Sonoma Family Life Magazine 2012 July : Page 10

A Gift for Special Children W Le I 10 SonomaFamilyLife By Shirah Madsen McDonald t’s a splendid spring day. The sky over Healdsburg’s Recreation Park is a beautiful cerulean blue. both grinning from ear to ear. A crowd of family and friends cheer from the bleachers. Despite appearances, these are no ordinary athletes. They are The Wonder League, a volunteer program for special needs children (aged 4–19) of Sonoma County. George Lawson, commissioner, says the inspiration for the program came to him years ago in Everett, WA, when he was working as an umpire. When he watched a small 13-year-old girl in a motorized wheelchair come up to bat, he grew worried. He noticed she didn’t have complete arms or legs. “I thought I was going to have to hit the ball for her,” Lawson recalls, “but then I was afraid I would break her arm.” Quick as a fl ash, the girl jumped out of her chair, grabbed the bat, and held it with such fi erceness that Lawson knew to get out of her way. www.sonomafamilylife.com The smell of freshly cut grass and a hint of popcorn linger in the air. The crack of a bat focuses attention on the baseball diamond where a young boy runs to fi rst base with an older boy at his side, July 2012

The Wonder League

Shirah Madsen McDonald

A Gift for Special Children

It’s a splendid spring day. The sky over Healdsburg’s Recreation Park is a beautiful cerulean blue.

The smell of freshly cut grass and a hint of popcorn linger in the air. The crack of a bat focuses attention on the baseball diamond where a young boy runs to first base with an older boy at his side, both grinning from ear to ear. A crowd of family and friends cheer from the bleachers. Despite appearances, these are no ordinary athletes. They are The Wonder League, a volunteer program for special needs children (aged 4–19) of Sonoma County.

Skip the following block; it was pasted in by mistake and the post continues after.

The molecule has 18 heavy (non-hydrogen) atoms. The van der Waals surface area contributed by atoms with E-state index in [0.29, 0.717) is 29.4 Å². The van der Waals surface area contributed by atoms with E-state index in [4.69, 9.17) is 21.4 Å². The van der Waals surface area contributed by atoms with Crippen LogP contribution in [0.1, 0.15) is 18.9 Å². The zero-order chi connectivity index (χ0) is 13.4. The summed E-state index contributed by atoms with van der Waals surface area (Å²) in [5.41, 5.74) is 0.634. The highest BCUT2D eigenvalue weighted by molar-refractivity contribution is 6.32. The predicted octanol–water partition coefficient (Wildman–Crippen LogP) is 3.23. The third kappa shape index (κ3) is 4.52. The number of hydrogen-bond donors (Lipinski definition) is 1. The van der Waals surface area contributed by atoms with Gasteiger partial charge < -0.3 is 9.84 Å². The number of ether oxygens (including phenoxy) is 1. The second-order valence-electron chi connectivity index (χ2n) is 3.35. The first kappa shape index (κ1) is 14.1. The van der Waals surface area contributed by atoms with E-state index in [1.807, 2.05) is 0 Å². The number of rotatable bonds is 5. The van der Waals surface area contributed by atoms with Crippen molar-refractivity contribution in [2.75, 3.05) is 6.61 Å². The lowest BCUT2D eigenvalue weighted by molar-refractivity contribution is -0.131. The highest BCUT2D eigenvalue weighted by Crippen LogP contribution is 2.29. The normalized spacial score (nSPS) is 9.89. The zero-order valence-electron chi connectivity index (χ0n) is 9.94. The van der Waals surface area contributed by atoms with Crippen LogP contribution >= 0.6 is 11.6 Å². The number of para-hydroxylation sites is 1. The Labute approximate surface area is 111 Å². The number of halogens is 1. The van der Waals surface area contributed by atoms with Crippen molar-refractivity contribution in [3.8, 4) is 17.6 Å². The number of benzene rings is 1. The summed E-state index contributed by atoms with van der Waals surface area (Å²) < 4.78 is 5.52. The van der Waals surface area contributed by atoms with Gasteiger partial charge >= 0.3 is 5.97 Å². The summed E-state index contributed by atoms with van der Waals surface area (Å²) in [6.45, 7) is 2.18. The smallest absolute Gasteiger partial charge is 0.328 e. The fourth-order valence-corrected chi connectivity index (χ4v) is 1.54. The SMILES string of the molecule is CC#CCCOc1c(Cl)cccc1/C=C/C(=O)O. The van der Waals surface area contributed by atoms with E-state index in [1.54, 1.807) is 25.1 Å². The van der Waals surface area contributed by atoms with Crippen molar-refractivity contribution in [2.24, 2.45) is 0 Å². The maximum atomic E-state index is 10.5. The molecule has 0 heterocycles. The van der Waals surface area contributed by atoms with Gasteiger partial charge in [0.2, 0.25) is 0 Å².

George Lawson, commissioner, says the inspiration for the program came to him years ago in Everett, WA, when he was working as an umpire. When he watched a small 13-year-old girl in a motorized wheelchair come up to bat, he grew worried. He noticed she didn’t have complete arms or legs.

“I thought I was going to have to hit the ball for her,” Lawson recalls, “but then I was afraid I would break her arm.” Quick as a flash, the girl jumped out of her chair, grabbed the bat, and held it with such fierceness that Lawson knew to get out of her way.

She hit the ball immediately and, says Lawson, “took off with no legs.” Seeing her take her arms and plant and hop all the way around the field changed Lawson’s perspective. “I could hold this little girl in one hand. If she could do that, then I could do anything!” he recalls.

With this memory still in mind when he moved to healdsburg. Lawson knew he wanted to do more with these special children. He put Healdsburg’s Rotary Sunrise Club to the cause and in the spring of 2011 The Wonder League was born. The idea was simple.

“We divide into two teams. Each child has a ‘buddy’ to see him through the game. We go through the lineup and each kid hits. There are no outs. Everyone scores. If they want to run all the bases for a home run, they do. We go through the batting order The Wonder League and then the teams switch sides. Everybody wins,” Lawson explains.